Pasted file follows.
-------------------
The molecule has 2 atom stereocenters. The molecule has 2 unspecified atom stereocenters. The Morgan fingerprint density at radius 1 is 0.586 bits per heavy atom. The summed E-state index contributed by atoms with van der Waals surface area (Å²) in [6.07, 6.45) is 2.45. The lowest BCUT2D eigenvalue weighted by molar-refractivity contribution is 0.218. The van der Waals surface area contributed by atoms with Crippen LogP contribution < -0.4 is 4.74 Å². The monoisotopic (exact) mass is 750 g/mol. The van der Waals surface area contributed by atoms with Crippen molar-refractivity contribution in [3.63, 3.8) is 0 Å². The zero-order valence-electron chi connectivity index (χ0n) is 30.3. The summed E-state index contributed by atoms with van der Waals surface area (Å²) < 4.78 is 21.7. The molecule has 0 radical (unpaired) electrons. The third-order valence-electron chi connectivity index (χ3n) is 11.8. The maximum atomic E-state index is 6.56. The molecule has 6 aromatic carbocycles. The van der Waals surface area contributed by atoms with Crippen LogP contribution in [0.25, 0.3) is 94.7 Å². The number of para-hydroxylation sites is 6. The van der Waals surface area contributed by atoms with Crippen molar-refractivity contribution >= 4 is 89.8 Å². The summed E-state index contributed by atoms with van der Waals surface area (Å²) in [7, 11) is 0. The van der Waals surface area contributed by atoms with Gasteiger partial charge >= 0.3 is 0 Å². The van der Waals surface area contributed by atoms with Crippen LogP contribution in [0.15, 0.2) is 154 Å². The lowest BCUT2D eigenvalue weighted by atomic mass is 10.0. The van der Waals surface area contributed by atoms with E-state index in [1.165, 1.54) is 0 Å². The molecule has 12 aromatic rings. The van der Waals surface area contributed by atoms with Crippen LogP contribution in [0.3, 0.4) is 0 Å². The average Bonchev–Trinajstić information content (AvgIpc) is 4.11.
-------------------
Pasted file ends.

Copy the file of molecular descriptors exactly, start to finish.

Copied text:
The molecule has 2 atom stereocenters. The molecule has 2 unspecified atom stereocenters. The Morgan fingerprint density at radius 1 is 0.586 bits per heavy atom. The summed E-state index contributed by atoms with van der Waals surface area (Å²) in [6.07, 6.45) is 2.45. The lowest BCUT2D eigenvalue weighted by molar-refractivity contribution is 0.218. The van der Waals surface area contributed by atoms with Crippen LogP contribution < -0.4 is 4.74 Å². The monoisotopic (exact) mass is 750 g/mol. The van der Waals surface area contributed by atoms with Crippen molar-refractivity contribution in [3.63, 3.8) is 0 Å². The zero-order valence-electron chi connectivity index (χ0n) is 30.3. The summed E-state index contributed by atoms with van der Waals surface area (Å²) < 4.78 is 21.7. The molecule has 0 radical (unpaired) electrons. The third-order valence-electron chi connectivity index (χ3n) is 11.8. The maximum atomic E-state index is 6.56. The molecule has 6 aromatic carbocycles. The van der Waals surface area contributed by atoms with Crippen LogP contribution in [0.25, 0.3) is 94.7 Å². The number of para-hydroxylation sites is 6. The van der Waals surface area contributed by atoms with Crippen molar-refractivity contribution >= 4 is 89.8 Å². The summed E-state index contributed by atoms with van der Waals surface area (Å²) in [7, 11) is 0. The van der Waals surface area contributed by atoms with Gasteiger partial charge >= 0.3 is 0 Å². The van der Waals surface area contributed by atoms with Crippen LogP contribution in [0.15, 0.2) is 154 Å². The lowest BCUT2D eigenvalue weighted by atomic mass is 10.0. The van der Waals surface area contributed by atoms with E-state index in [1.165, 1.54) is 0 Å². The molecule has 12 aromatic rings. The van der Waals surface area contributed by atoms with Crippen LogP contribution in [0.3, 0.4) is 0 Å². The average Bonchev–Trinajstić information content (AvgIpc) is 4.11.